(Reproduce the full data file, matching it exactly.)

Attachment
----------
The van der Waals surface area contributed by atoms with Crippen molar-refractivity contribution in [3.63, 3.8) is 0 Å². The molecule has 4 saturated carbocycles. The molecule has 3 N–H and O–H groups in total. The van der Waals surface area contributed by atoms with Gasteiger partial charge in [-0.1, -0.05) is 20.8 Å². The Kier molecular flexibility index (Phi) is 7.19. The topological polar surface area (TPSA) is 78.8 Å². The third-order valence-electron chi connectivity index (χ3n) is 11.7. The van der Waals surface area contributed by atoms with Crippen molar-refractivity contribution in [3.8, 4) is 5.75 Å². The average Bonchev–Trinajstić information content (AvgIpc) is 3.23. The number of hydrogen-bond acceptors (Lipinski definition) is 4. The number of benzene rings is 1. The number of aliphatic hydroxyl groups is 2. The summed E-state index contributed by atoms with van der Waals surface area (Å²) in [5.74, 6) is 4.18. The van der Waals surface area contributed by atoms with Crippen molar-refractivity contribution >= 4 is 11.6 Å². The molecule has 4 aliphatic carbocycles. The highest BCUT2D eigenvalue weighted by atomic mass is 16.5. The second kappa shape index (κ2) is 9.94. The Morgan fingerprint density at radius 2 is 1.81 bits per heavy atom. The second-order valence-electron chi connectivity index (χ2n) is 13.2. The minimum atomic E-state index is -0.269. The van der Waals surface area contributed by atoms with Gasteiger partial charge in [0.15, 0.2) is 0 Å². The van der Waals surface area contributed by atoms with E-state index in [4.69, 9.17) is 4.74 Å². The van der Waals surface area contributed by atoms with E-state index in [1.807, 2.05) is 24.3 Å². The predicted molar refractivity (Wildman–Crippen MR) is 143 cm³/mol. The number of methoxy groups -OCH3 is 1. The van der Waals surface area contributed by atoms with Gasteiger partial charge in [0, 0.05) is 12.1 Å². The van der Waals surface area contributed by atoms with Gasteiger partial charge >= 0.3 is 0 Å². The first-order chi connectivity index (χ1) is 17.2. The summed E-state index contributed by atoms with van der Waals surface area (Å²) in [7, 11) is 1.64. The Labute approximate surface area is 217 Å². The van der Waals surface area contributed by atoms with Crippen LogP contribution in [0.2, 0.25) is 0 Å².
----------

The van der Waals surface area contributed by atoms with Crippen molar-refractivity contribution in [3.63, 3.8) is 0 Å². The molecule has 4 saturated carbocycles. The molecule has 3 N–H and O–H groups in total. The van der Waals surface area contributed by atoms with Gasteiger partial charge in [-0.1, -0.05) is 20.8 Å². The Kier molecular flexibility index (Phi) is 7.19. The topological polar surface area (TPSA) is 78.8 Å². The third-order valence-electron chi connectivity index (χ3n) is 11.7. The van der Waals surface area contributed by atoms with Crippen molar-refractivity contribution in [3.8, 4) is 5.75 Å². The average Bonchev–Trinajstić information content (AvgIpc) is 3.23. The number of hydrogen-bond acceptors (Lipinski definition) is 4. The number of benzene rings is 1. The number of aliphatic hydroxyl groups is 2. The summed E-state index contributed by atoms with van der Waals surface area (Å²) in [5.74, 6) is 4.18. The van der Waals surface area contributed by atoms with Crippen molar-refractivity contribution >= 4 is 11.6 Å². The molecule has 4 aliphatic carbocycles. The highest BCUT2D eigenvalue weighted by atomic mass is 16.5. The second kappa shape index (κ2) is 9.94. The Morgan fingerprint density at radius 2 is 1.81 bits per heavy atom. The second-order valence-electron chi connectivity index (χ2n) is 13.2. The minimum atomic E-state index is -0.269. The van der Waals surface area contributed by atoms with Gasteiger partial charge in [0.15, 0.2) is 0 Å². The van der Waals surface area contributed by atoms with E-state index in [4.69, 9.17) is 4.74 Å². The van der Waals surface area contributed by atoms with E-state index in [1.807, 2.05) is 24.3 Å². The predicted molar refractivity (Wildman–Crippen MR) is 143 cm³/mol. The number of methoxy groups -OCH3 is 1. The van der Waals surface area contributed by atoms with Gasteiger partial charge in [0, 0.05) is 12.1 Å². The van der Waals surface area contributed by atoms with Gasteiger partial charge >= 0.3 is 0 Å². The first-order chi connectivity index (χ1) is 17.2. The summed E-state index contributed by atoms with van der Waals surface area (Å²) in [7, 11) is 1.64. The Labute approximate surface area is 217 Å². The van der Waals surface area contributed by atoms with Crippen LogP contribution in [0.2, 0.25) is 0 Å².